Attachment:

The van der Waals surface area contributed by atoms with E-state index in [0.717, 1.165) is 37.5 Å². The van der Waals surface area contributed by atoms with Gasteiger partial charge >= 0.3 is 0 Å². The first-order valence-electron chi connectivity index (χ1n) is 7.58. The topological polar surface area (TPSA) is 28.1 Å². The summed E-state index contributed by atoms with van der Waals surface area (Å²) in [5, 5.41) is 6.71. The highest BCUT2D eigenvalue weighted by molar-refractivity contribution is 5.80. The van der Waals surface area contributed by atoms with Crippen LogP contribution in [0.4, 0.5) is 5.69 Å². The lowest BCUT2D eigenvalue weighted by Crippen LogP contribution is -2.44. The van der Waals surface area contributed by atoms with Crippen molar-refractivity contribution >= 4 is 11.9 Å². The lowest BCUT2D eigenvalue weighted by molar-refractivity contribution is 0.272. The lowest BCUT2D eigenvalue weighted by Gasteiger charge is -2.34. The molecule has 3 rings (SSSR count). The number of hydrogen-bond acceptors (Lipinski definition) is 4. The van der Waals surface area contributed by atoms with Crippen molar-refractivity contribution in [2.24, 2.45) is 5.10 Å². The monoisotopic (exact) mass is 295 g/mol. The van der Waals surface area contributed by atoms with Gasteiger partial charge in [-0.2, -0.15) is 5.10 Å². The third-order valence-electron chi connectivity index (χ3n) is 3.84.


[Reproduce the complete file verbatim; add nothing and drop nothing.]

The van der Waals surface area contributed by atoms with E-state index in [0.717, 1.165) is 37.5 Å². The van der Waals surface area contributed by atoms with Gasteiger partial charge >= 0.3 is 0 Å². The first-order valence-electron chi connectivity index (χ1n) is 7.58. The topological polar surface area (TPSA) is 28.1 Å². The summed E-state index contributed by atoms with van der Waals surface area (Å²) in [5, 5.41) is 6.71. The highest BCUT2D eigenvalue weighted by molar-refractivity contribution is 5.80. The van der Waals surface area contributed by atoms with Crippen LogP contribution in [0.4, 0.5) is 5.69 Å². The lowest BCUT2D eigenvalue weighted by Crippen LogP contribution is -2.44. The van der Waals surface area contributed by atoms with Crippen molar-refractivity contribution >= 4 is 11.9 Å². The lowest BCUT2D eigenvalue weighted by molar-refractivity contribution is 0.272. The lowest BCUT2D eigenvalue weighted by Gasteiger charge is -2.34. The molecule has 3 rings (SSSR count). The number of hydrogen-bond acceptors (Lipinski definition) is 4. The van der Waals surface area contributed by atoms with Crippen molar-refractivity contribution in [2.24, 2.45) is 5.10 Å². The monoisotopic (exact) mass is 295 g/mol. The van der Waals surface area contributed by atoms with Gasteiger partial charge in [-0.2, -0.15) is 5.10 Å². The third-order valence-electron chi connectivity index (χ3n) is 3.84.